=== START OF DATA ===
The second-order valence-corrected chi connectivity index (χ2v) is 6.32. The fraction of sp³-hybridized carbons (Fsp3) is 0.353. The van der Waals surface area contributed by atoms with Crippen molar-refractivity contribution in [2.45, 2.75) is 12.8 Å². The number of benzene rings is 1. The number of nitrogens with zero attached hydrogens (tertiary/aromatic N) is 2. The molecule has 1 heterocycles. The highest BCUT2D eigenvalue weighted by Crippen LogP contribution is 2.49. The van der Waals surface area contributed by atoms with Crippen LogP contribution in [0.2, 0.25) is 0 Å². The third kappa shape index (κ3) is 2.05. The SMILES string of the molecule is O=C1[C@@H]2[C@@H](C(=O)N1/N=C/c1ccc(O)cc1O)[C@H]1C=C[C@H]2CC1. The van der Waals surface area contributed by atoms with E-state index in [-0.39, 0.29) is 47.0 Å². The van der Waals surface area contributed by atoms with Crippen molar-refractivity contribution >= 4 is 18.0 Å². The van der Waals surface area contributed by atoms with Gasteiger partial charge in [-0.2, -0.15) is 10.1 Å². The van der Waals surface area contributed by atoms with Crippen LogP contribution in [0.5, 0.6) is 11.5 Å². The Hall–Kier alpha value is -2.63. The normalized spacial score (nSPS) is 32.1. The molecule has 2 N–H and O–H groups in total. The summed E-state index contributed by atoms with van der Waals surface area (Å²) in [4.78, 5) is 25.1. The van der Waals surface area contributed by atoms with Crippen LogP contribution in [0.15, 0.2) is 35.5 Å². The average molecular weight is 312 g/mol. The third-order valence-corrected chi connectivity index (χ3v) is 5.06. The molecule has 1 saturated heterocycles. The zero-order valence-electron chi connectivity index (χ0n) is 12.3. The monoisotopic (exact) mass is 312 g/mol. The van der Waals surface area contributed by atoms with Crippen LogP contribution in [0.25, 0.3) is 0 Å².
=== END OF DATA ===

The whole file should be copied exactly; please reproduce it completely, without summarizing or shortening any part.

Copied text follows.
The second-order valence-corrected chi connectivity index (χ2v) is 6.32. The fraction of sp³-hybridized carbons (Fsp3) is 0.353. The van der Waals surface area contributed by atoms with Crippen molar-refractivity contribution in [2.45, 2.75) is 12.8 Å². The number of benzene rings is 1. The number of nitrogens with zero attached hydrogens (tertiary/aromatic N) is 2. The molecule has 1 heterocycles. The highest BCUT2D eigenvalue weighted by Crippen LogP contribution is 2.49. The van der Waals surface area contributed by atoms with Crippen LogP contribution in [0.2, 0.25) is 0 Å². The third kappa shape index (κ3) is 2.05. The SMILES string of the molecule is O=C1[C@@H]2[C@@H](C(=O)N1/N=C/c1ccc(O)cc1O)[C@H]1C=C[C@H]2CC1. The van der Waals surface area contributed by atoms with E-state index in [-0.39, 0.29) is 47.0 Å². The van der Waals surface area contributed by atoms with Crippen molar-refractivity contribution >= 4 is 18.0 Å². The van der Waals surface area contributed by atoms with Gasteiger partial charge in [-0.2, -0.15) is 10.1 Å². The van der Waals surface area contributed by atoms with Crippen LogP contribution in [0.5, 0.6) is 11.5 Å². The Hall–Kier alpha value is -2.63. The normalized spacial score (nSPS) is 32.1. The molecule has 2 N–H and O–H groups in total. The summed E-state index contributed by atoms with van der Waals surface area (Å²) in [4.78, 5) is 25.1. The van der Waals surface area contributed by atoms with Crippen LogP contribution in [0.15, 0.2) is 35.5 Å². The average molecular weight is 312 g/mol. The third-order valence-corrected chi connectivity index (χ3v) is 5.06. The molecule has 1 saturated heterocycles. The zero-order valence-electron chi connectivity index (χ0n) is 12.3. The monoisotopic (exact) mass is 312 g/mol. The van der Waals surface area contributed by atoms with Crippen LogP contribution in [0.25, 0.3) is 0 Å².